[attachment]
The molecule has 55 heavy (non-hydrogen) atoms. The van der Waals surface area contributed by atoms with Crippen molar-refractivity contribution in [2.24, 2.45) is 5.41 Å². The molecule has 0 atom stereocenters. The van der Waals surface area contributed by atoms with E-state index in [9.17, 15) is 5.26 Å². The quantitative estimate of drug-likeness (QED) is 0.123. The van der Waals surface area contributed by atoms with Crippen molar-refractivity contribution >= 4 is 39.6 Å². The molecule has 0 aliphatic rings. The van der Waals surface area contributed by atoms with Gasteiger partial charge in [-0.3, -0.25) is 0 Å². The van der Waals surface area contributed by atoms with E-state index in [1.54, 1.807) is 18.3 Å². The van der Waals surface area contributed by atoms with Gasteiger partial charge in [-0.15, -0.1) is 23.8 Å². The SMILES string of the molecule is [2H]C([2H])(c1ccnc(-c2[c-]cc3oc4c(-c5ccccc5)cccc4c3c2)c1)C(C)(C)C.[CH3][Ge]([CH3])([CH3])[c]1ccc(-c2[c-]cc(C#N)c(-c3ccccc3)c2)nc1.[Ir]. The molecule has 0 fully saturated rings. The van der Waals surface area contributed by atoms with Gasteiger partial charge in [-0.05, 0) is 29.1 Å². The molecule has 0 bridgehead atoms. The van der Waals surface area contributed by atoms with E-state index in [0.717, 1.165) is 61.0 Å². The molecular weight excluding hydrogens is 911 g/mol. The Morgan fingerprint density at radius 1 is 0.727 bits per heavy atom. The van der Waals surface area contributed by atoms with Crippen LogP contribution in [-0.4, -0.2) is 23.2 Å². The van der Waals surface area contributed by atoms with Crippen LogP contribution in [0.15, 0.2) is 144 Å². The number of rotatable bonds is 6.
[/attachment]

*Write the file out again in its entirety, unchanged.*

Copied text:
The molecule has 55 heavy (non-hydrogen) atoms. The van der Waals surface area contributed by atoms with Crippen molar-refractivity contribution in [2.24, 2.45) is 5.41 Å². The molecule has 0 atom stereocenters. The van der Waals surface area contributed by atoms with E-state index in [9.17, 15) is 5.26 Å². The quantitative estimate of drug-likeness (QED) is 0.123. The van der Waals surface area contributed by atoms with Crippen molar-refractivity contribution >= 4 is 39.6 Å². The molecule has 0 aliphatic rings. The van der Waals surface area contributed by atoms with Gasteiger partial charge in [-0.3, -0.25) is 0 Å². The van der Waals surface area contributed by atoms with E-state index in [1.54, 1.807) is 18.3 Å². The van der Waals surface area contributed by atoms with Gasteiger partial charge in [-0.15, -0.1) is 23.8 Å². The SMILES string of the molecule is [2H]C([2H])(c1ccnc(-c2[c-]cc3oc4c(-c5ccccc5)cccc4c3c2)c1)C(C)(C)C.[CH3][Ge]([CH3])([CH3])[c]1ccc(-c2[c-]cc(C#N)c(-c3ccccc3)c2)nc1.[Ir]. The molecule has 0 fully saturated rings. The van der Waals surface area contributed by atoms with Gasteiger partial charge in [-0.05, 0) is 29.1 Å². The molecule has 0 bridgehead atoms. The van der Waals surface area contributed by atoms with E-state index in [0.717, 1.165) is 61.0 Å². The molecular weight excluding hydrogens is 911 g/mol. The Morgan fingerprint density at radius 1 is 0.727 bits per heavy atom. The van der Waals surface area contributed by atoms with Crippen LogP contribution in [-0.4, -0.2) is 23.2 Å². The van der Waals surface area contributed by atoms with Crippen LogP contribution in [0.15, 0.2) is 144 Å². The number of rotatable bonds is 6.